6. In 1920s Tolkien co-founded the Viking Club - the society where he, his professor colleagues and students read old Norse sagas, translate them into Old English and Gothic, entertained and drink beer.

 

 

7. Tolkien wrote illustrated letters to his children as if from Santa Clause. This resulted in The Father Christmas Letters published in 1976.

 

Images via Letters of Note

 

 

8. The first sentence of Hobbit was invented by Tolkien while grading student's papers. When he spotted a blank page where and answer to a question should have been provided he wrote "In a hole in the ground there lived a hobbit" as an impulse.

 

Images via Tolkien Gateway

 

9. Middle-earth comes from the Old English language middangeard what was an ancient expression for the everyday world between Heaven and Hell.

 

 

10. Hobbit was published thanks to a 10 year old boy's review, the publisher's son, who convinced his father that the story was good enough for children aged 5 and 9.

 

 

 

J.R.R. Tolkien - John Ronald Reuel Tolkien was an English writer, poet, philologist, and university professor, best known as the author of the classic high fantasy works The Hobbit, The Lord of the Rings, and The Silmarillion.

He served as the Rawlinson and Bosworth Professor of Anglo-Saxon and Fellow of Pembroke College, Oxford, from 1925 to 1945 and Merton Professor of English Language and Literature and Fellow of Merton College, Oxford from 1945 to 1959. He was at one time a close friend of C. S. Lewis—they were both members of the informal literary discussion group known as the Inklings. Tolkien was appointed a Commander of the Order of the British Empire by Queen Elizabeth II on 28 March 1972... more
 
Most popular books on BookLikes:

10 Facts You Didn't Know About J.R.R. Tolkien

Reblogged from Lornographic Material:

Today is Tolkien Reading Day!

 

This special day has been launched by the Tolkien Society in 2003 and is held annually on 25th March. Tolkien Reading Day's mission is to encourage fans to celebrate and promote the life and works of J.R.R. Tolkien by reading favorite works.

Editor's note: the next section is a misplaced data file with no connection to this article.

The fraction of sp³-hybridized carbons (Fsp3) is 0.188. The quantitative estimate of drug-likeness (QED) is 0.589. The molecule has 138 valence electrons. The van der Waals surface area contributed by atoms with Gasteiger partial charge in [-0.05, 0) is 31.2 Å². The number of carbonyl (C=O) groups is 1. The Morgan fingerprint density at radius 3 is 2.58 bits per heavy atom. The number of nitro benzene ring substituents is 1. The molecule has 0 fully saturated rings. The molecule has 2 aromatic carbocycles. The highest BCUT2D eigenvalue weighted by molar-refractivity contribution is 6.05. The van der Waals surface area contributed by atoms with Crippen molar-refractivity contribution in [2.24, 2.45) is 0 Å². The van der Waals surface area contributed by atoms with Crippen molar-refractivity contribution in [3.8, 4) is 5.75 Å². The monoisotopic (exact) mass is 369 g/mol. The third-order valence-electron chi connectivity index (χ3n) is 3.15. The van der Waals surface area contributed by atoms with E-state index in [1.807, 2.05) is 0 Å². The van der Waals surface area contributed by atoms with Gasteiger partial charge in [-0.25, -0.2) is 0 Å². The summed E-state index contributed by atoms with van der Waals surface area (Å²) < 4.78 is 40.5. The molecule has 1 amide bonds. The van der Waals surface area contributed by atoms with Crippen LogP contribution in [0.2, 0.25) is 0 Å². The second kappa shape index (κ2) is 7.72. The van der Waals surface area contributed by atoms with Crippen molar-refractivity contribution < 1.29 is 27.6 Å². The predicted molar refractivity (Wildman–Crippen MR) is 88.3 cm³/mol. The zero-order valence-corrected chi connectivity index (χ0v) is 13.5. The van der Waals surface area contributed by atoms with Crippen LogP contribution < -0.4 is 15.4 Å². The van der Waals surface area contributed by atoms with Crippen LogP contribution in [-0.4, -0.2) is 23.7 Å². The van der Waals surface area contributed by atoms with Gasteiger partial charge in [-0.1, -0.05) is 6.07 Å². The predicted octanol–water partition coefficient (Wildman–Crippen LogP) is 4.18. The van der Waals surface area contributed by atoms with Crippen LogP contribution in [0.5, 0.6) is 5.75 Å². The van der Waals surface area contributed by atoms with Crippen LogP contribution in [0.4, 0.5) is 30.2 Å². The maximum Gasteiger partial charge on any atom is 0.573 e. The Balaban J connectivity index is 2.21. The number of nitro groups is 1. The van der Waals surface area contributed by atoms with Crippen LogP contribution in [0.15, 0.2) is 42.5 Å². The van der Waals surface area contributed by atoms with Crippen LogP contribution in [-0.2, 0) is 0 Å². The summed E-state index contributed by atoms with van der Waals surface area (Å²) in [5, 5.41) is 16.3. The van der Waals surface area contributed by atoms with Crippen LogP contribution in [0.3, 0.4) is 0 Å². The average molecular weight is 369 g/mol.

What will you be reading today?

 

 

10 Interesting Facts About J.R.R. Tolkien

 

1. Full name of J.R.R. Tolkien is John Ronald Reuel Tolkien (pron.: Tol-keen; equal stress on both syllables), Ronald to family and friends. His surname is of German origin and meas foolishly brave, or stupidly clever - sometimes he used the pseudonym Oxymore which refer to the name's  origin.

 

 

 

2. Tolkien was born in South Africa where he was kidnapped. When being a toddler in South Africa Tolkien has been "kidnapped" by one of the African servants. The servant thought Tolkien was a cute and a beautiful child and he wanted to show a toddler to his family. Tolkien was returned to his family next day. Tolkien grew up in England where he, his mother and brother moved when he was four. 

 

 

 

3. One of the vivid memory from South Africa was a huge hairy spider that bit Tolkien when he was a child, this experience could be an inspiration for deadly spiders in his later writing.

 

Image via Tolkien Gateway

 

 

4. Tolkien was talented for languages. He mastered Latin, Greek, Gothic, Welsh, Finnish... It is said he knew over 30 languages and created several of his own.

Image via Tolkien Gateway

 

 

5. The character of Gandalf was inspired by "Berggeist" (mountain spirit) created by the German artist Josef Madelener. The postcard with the illustration of an old man in a strange hat was spotted by Tolkien in Switzerland in 1911 during a student trip.

 

 

 

6. In 1920s Tolkien co-founded the Viking Club - the society where he, his professor colleagues and students read old Norse sagas, translate them into Old English and Gothic, entertained and drink beer.

 

 

7. Tolkien wrote illustrated letters to his children as if from Santa Clause. This resulted in The Father Christmas Letters published in 1976.

 

Images via Letters of Note